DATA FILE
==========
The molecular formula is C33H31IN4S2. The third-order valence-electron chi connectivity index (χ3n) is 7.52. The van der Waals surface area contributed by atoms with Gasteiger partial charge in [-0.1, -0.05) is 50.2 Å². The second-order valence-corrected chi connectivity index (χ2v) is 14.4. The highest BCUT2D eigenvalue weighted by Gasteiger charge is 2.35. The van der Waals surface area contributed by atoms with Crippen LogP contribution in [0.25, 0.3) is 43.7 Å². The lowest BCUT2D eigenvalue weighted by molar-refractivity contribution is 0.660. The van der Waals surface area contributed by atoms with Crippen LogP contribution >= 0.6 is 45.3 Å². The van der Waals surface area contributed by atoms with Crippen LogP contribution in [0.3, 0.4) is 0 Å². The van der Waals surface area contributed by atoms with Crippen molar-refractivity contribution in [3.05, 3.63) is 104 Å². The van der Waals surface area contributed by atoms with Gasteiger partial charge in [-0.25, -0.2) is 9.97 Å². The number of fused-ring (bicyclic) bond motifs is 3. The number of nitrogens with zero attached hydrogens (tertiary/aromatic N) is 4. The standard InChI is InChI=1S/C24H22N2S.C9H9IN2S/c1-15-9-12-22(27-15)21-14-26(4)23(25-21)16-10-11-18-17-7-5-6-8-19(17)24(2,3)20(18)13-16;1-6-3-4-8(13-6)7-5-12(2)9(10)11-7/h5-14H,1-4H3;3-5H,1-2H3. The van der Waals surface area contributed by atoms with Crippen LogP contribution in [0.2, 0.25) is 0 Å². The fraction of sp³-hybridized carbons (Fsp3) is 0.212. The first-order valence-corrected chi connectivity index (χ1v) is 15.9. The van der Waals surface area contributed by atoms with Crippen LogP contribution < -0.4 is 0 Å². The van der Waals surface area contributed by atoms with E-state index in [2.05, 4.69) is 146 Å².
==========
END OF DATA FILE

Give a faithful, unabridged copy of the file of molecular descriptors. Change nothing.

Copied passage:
The molecular formula is C33H31IN4S2. The third-order valence-electron chi connectivity index (χ3n) is 7.52. The van der Waals surface area contributed by atoms with Gasteiger partial charge in [-0.1, -0.05) is 50.2 Å². The second-order valence-corrected chi connectivity index (χ2v) is 14.4. The highest BCUT2D eigenvalue weighted by Gasteiger charge is 2.35. The van der Waals surface area contributed by atoms with Crippen LogP contribution in [0.25, 0.3) is 43.7 Å². The lowest BCUT2D eigenvalue weighted by molar-refractivity contribution is 0.660. The van der Waals surface area contributed by atoms with Crippen LogP contribution >= 0.6 is 45.3 Å². The van der Waals surface area contributed by atoms with Crippen LogP contribution in [0.3, 0.4) is 0 Å². The van der Waals surface area contributed by atoms with Crippen molar-refractivity contribution in [3.05, 3.63) is 104 Å². The van der Waals surface area contributed by atoms with Gasteiger partial charge in [-0.25, -0.2) is 9.97 Å². The number of fused-ring (bicyclic) bond motifs is 3. The number of nitrogens with zero attached hydrogens (tertiary/aromatic N) is 4. The standard InChI is InChI=1S/C24H22N2S.C9H9IN2S/c1-15-9-12-22(27-15)21-14-26(4)23(25-21)16-10-11-18-17-7-5-6-8-19(17)24(2,3)20(18)13-16;1-6-3-4-8(13-6)7-5-12(2)9(10)11-7/h5-14H,1-4H3;3-5H,1-2H3. The van der Waals surface area contributed by atoms with Crippen LogP contribution in [0.2, 0.25) is 0 Å². The fraction of sp³-hybridized carbons (Fsp3) is 0.212. The first-order valence-corrected chi connectivity index (χ1v) is 15.9. The van der Waals surface area contributed by atoms with Crippen LogP contribution < -0.4 is 0 Å². The van der Waals surface area contributed by atoms with E-state index in [2.05, 4.69) is 146 Å².